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Sovereignty federalism and cooperative federalism represent the two dominant federalism narratives among Supreme Court justices and scholars. The Court consistently invokes formal protections to safeguard the states' right to preside over their own empires.' Sovereignty scholars tend to embrace this dualistic vision of federalism that locates federalism's success in the state's ability to exercise supreme policymaking authority within its own sphere of influence without federal interference. By contrast, academics that lean toward cooperative federalism locate the states' power in their position as federal servants, not separate sovereigns. Scholars have commented that even though these academics tend to resist the rigid de jure "separate spheres" approach, their de facto autonomy theories nevertheless reinforce the basic sovereignty notion that states possess distinct identities that allow them to function as sites of decision making power.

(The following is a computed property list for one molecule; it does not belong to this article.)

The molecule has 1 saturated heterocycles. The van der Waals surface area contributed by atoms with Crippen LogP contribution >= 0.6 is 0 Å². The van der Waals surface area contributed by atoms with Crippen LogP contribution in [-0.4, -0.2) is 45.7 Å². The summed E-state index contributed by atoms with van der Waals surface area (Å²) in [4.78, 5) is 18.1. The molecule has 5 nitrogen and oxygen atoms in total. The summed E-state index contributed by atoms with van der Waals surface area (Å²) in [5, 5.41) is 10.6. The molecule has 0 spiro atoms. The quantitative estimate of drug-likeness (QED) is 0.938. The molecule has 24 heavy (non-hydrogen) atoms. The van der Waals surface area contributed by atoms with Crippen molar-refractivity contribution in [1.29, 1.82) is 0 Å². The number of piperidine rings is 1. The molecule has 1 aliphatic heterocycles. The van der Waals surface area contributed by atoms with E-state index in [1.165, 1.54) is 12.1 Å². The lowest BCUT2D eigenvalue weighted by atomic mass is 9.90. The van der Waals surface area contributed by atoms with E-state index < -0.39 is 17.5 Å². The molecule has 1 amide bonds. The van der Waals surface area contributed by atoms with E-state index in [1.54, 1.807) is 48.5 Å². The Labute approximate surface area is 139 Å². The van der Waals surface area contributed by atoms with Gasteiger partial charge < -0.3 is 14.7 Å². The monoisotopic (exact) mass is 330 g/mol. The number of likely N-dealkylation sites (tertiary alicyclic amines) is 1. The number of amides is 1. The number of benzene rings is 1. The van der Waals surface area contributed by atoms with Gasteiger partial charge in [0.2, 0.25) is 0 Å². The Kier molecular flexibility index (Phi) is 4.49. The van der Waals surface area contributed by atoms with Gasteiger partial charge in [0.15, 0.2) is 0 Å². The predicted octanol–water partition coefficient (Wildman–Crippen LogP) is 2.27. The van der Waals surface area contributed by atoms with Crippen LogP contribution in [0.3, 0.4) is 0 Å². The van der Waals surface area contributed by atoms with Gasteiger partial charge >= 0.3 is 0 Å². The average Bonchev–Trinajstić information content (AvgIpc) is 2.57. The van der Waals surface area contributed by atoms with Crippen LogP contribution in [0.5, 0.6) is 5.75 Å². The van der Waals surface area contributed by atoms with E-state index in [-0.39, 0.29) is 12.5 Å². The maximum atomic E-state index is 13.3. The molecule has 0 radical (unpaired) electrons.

In this Article, I attempt to enter the conversation begun by others who argue that a polyphonic theory may allow us to better understand contemporary federalism . To that end, this Article discusses the defects of sovereignty federalism and cooperative federalism, both of which are (1) subspecies of the Court's long-standing dualist approach to federalism, and (2) given expression in the Court's ACA opinions.